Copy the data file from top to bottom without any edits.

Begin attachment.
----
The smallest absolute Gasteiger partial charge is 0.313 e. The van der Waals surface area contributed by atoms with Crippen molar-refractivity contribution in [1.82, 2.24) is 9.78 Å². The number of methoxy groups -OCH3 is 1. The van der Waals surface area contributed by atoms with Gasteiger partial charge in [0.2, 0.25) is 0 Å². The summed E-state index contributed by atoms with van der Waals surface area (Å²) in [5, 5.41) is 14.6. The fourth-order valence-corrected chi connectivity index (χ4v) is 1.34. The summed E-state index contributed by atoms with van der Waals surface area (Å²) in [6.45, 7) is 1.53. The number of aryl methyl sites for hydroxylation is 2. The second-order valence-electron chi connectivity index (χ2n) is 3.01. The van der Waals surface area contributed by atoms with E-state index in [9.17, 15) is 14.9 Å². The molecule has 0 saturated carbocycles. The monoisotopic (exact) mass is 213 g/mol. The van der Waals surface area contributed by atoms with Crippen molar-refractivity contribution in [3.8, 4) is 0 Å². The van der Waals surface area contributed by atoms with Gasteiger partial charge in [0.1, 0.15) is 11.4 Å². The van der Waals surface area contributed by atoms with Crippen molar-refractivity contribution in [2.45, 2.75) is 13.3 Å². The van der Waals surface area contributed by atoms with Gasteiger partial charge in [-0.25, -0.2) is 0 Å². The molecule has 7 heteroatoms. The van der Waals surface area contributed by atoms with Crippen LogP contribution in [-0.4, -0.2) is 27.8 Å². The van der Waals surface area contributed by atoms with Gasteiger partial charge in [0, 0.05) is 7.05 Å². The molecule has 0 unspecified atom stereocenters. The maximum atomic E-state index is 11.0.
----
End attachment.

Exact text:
The smallest absolute Gasteiger partial charge is 0.313 e. The van der Waals surface area contributed by atoms with Crippen molar-refractivity contribution in [1.82, 2.24) is 9.78 Å². The number of methoxy groups -OCH3 is 1. The van der Waals surface area contributed by atoms with Gasteiger partial charge in [0.2, 0.25) is 0 Å². The summed E-state index contributed by atoms with van der Waals surface area (Å²) in [5, 5.41) is 14.6. The fourth-order valence-corrected chi connectivity index (χ4v) is 1.34. The summed E-state index contributed by atoms with van der Waals surface area (Å²) in [6.45, 7) is 1.53. The number of aryl methyl sites for hydroxylation is 2. The second-order valence-electron chi connectivity index (χ2n) is 3.01. The van der Waals surface area contributed by atoms with E-state index in [9.17, 15) is 14.9 Å². The molecule has 0 saturated carbocycles. The monoisotopic (exact) mass is 213 g/mol. The van der Waals surface area contributed by atoms with Crippen molar-refractivity contribution in [3.8, 4) is 0 Å². The van der Waals surface area contributed by atoms with Gasteiger partial charge in [0.1, 0.15) is 11.4 Å². The van der Waals surface area contributed by atoms with Crippen molar-refractivity contribution in [2.45, 2.75) is 13.3 Å². The van der Waals surface area contributed by atoms with Gasteiger partial charge in [-0.25, -0.2) is 0 Å². The molecule has 7 heteroatoms. The van der Waals surface area contributed by atoms with Crippen LogP contribution in [-0.4, -0.2) is 27.8 Å². The van der Waals surface area contributed by atoms with Gasteiger partial charge in [0, 0.05) is 7.05 Å². The molecule has 0 unspecified atom stereocenters. The maximum atomic E-state index is 11.0.